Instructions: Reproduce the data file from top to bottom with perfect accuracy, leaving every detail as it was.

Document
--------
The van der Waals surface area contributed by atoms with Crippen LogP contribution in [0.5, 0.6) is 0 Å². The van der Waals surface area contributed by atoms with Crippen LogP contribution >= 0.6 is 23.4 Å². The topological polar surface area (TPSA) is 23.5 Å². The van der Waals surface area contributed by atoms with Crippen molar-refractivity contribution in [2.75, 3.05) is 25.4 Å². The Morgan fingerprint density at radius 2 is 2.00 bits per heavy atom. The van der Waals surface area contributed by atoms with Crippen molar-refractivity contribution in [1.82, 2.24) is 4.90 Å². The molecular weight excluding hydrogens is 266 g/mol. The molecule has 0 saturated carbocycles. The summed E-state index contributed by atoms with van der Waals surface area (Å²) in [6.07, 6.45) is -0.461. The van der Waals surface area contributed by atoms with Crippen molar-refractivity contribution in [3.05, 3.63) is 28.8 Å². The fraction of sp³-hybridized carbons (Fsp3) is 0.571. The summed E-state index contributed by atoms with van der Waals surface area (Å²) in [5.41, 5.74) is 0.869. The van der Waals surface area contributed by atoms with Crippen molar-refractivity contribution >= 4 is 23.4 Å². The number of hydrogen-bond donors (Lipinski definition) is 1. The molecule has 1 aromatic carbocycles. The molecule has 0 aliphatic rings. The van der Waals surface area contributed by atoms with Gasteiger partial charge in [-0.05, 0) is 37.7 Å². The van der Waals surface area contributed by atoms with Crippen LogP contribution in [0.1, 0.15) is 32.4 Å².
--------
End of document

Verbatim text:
The van der Waals surface area contributed by atoms with Crippen LogP contribution in [0.5, 0.6) is 0 Å². The van der Waals surface area contributed by atoms with Crippen LogP contribution >= 0.6 is 23.4 Å². The topological polar surface area (TPSA) is 23.5 Å². The van der Waals surface area contributed by atoms with Crippen molar-refractivity contribution in [2.75, 3.05) is 25.4 Å². The Morgan fingerprint density at radius 2 is 2.00 bits per heavy atom. The van der Waals surface area contributed by atoms with Crippen molar-refractivity contribution in [1.82, 2.24) is 4.90 Å². The molecular weight excluding hydrogens is 266 g/mol. The molecule has 0 saturated carbocycles. The summed E-state index contributed by atoms with van der Waals surface area (Å²) in [6.07, 6.45) is -0.461. The van der Waals surface area contributed by atoms with Crippen molar-refractivity contribution in [3.05, 3.63) is 28.8 Å². The fraction of sp³-hybridized carbons (Fsp3) is 0.571. The summed E-state index contributed by atoms with van der Waals surface area (Å²) in [5.41, 5.74) is 0.869. The van der Waals surface area contributed by atoms with Crippen molar-refractivity contribution >= 4 is 23.4 Å². The number of hydrogen-bond donors (Lipinski definition) is 1. The molecule has 1 aromatic carbocycles. The molecule has 0 aliphatic rings. The van der Waals surface area contributed by atoms with Gasteiger partial charge in [-0.05, 0) is 37.7 Å². The van der Waals surface area contributed by atoms with Crippen LogP contribution in [0.1, 0.15) is 32.4 Å².